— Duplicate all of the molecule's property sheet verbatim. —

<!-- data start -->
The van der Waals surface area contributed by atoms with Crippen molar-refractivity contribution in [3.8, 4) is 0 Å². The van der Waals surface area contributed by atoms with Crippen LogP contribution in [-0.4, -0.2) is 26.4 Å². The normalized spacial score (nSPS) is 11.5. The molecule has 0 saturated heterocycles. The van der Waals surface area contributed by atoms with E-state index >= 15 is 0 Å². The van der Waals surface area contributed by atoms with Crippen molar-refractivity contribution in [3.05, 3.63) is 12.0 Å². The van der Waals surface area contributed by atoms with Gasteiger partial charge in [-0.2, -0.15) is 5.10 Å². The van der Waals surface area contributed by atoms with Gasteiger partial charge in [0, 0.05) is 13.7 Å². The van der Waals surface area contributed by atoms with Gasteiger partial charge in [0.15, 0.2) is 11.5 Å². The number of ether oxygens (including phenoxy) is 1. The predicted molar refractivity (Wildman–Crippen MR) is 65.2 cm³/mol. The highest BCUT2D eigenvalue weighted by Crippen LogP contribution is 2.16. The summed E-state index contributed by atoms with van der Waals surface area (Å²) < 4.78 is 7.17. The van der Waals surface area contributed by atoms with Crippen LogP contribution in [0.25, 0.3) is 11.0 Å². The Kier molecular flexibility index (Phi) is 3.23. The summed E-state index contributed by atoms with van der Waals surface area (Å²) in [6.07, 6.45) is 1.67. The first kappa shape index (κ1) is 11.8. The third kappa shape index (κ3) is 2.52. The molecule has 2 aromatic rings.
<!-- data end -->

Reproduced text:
The van der Waals surface area contributed by atoms with Crippen molar-refractivity contribution in [3.8, 4) is 0 Å². The van der Waals surface area contributed by atoms with Crippen LogP contribution in [-0.4, -0.2) is 26.4 Å². The normalized spacial score (nSPS) is 11.5. The molecule has 0 saturated heterocycles. The van der Waals surface area contributed by atoms with E-state index >= 15 is 0 Å². The van der Waals surface area contributed by atoms with Crippen molar-refractivity contribution in [3.05, 3.63) is 12.0 Å². The van der Waals surface area contributed by atoms with Gasteiger partial charge in [-0.2, -0.15) is 5.10 Å². The van der Waals surface area contributed by atoms with Gasteiger partial charge in [0, 0.05) is 13.7 Å². The van der Waals surface area contributed by atoms with Gasteiger partial charge in [0.15, 0.2) is 11.5 Å². The number of ether oxygens (including phenoxy) is 1. The predicted molar refractivity (Wildman–Crippen MR) is 65.2 cm³/mol. The highest BCUT2D eigenvalue weighted by Crippen LogP contribution is 2.16. The summed E-state index contributed by atoms with van der Waals surface area (Å²) < 4.78 is 7.17. The van der Waals surface area contributed by atoms with Crippen LogP contribution in [0.25, 0.3) is 11.0 Å². The Kier molecular flexibility index (Phi) is 3.23. The summed E-state index contributed by atoms with van der Waals surface area (Å²) in [6.07, 6.45) is 1.67. The first kappa shape index (κ1) is 11.8. The third kappa shape index (κ3) is 2.52. The molecule has 2 aromatic rings.